The temperature of the ground in some areas of Spain has hit more than 60C during the deadly heatwave sweeping Europe, satellite recordings have shown.
It was so hot that a heat map that highlights scorching temperatures in red turned even darker – to black.
Temperature records have been broken on most of the continent, including France, Switzerland, Germany and Italy, where highs of 40C were recorded again on Wednesday.
Sicily and Sardinia were forecast to be as high as 48C.
The heatwave claimed its first life this summer, prompting health warnings for tourists.
A 44-year-old worker was reportedly painting a zebra crossing in 40C heat in the town of Lodi outside Milan, Italy, at midday on Tuesday when he collapsed.
He was said to have lost consciousness due to the intense heat.
An area of high pressure, named Cerberus after the underworld monster from Dante’s Inferno, is making its way across the country.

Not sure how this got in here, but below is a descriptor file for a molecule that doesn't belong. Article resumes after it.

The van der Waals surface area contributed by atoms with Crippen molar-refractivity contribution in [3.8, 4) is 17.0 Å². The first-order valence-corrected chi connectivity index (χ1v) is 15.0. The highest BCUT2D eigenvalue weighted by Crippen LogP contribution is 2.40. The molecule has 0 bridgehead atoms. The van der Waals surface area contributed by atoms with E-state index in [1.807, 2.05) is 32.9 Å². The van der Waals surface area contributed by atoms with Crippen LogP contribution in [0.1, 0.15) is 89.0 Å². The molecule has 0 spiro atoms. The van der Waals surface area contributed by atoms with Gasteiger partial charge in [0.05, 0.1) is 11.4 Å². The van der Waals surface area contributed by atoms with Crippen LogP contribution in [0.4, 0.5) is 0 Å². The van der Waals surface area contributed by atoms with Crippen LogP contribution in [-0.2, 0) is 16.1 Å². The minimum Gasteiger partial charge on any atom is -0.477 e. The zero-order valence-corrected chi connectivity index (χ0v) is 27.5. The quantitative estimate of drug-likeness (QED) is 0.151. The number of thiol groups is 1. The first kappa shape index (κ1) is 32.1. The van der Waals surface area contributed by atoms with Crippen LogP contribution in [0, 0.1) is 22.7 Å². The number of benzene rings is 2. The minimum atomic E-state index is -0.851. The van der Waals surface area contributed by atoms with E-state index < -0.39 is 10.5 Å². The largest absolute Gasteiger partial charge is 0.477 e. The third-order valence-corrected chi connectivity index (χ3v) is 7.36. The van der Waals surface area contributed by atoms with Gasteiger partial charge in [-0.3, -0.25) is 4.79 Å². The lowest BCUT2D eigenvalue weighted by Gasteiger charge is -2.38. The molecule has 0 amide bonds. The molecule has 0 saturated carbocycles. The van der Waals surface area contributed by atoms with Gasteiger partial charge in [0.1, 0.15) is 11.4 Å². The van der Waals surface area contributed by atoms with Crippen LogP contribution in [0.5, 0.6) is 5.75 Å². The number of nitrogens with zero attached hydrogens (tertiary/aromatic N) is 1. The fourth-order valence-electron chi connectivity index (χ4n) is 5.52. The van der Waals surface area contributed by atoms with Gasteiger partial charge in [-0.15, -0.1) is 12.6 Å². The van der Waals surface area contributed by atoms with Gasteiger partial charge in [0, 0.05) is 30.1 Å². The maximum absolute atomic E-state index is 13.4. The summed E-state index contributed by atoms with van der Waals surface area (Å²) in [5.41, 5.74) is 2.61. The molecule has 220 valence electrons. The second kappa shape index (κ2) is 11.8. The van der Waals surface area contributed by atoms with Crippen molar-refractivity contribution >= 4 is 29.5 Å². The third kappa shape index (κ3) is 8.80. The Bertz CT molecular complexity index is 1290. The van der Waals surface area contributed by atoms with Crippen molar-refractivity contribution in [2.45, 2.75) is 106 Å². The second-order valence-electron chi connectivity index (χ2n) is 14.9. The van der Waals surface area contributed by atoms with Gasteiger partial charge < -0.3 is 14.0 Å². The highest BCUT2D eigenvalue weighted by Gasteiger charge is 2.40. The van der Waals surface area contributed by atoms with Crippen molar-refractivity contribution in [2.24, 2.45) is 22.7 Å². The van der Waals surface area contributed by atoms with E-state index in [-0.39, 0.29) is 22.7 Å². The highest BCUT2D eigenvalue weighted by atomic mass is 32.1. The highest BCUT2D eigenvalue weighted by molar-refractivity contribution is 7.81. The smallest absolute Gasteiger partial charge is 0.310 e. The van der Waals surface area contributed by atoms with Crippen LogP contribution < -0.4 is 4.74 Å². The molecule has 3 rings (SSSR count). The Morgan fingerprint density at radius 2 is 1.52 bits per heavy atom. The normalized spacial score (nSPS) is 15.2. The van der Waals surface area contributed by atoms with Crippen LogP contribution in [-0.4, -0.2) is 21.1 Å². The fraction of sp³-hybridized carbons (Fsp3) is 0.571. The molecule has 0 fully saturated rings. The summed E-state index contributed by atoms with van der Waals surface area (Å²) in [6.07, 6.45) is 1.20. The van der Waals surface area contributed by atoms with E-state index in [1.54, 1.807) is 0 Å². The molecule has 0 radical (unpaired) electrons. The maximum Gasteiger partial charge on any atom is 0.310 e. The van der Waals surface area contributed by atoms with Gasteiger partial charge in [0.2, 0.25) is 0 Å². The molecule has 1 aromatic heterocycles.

On Tuesday, the satellites recorded the land surface temperature in some areas of Extremadura in Spain at more than 60C.
A total of 13 autonomous communities were categorized as being at extreme risk (red alert), significant risk (orange alert), and risk (yellow alert), with some places recording 43C.
The 60C land temperature was recorded by the sea and land surface temperature radiometer (SLSTR) instrument, which is a feature of the Copernicus Sentinel-3 satellites.
Copernicus is the Earth observation component of the European Union’s space programme.
Bosses at Copernicus pointed out that the land surface temperature is that of the soil and should not be confused with the air temperature.
The extreme heat is forecast to last across the Mediterranean for around two weeks.
The world experienced its hottest days on record in the first week of this month.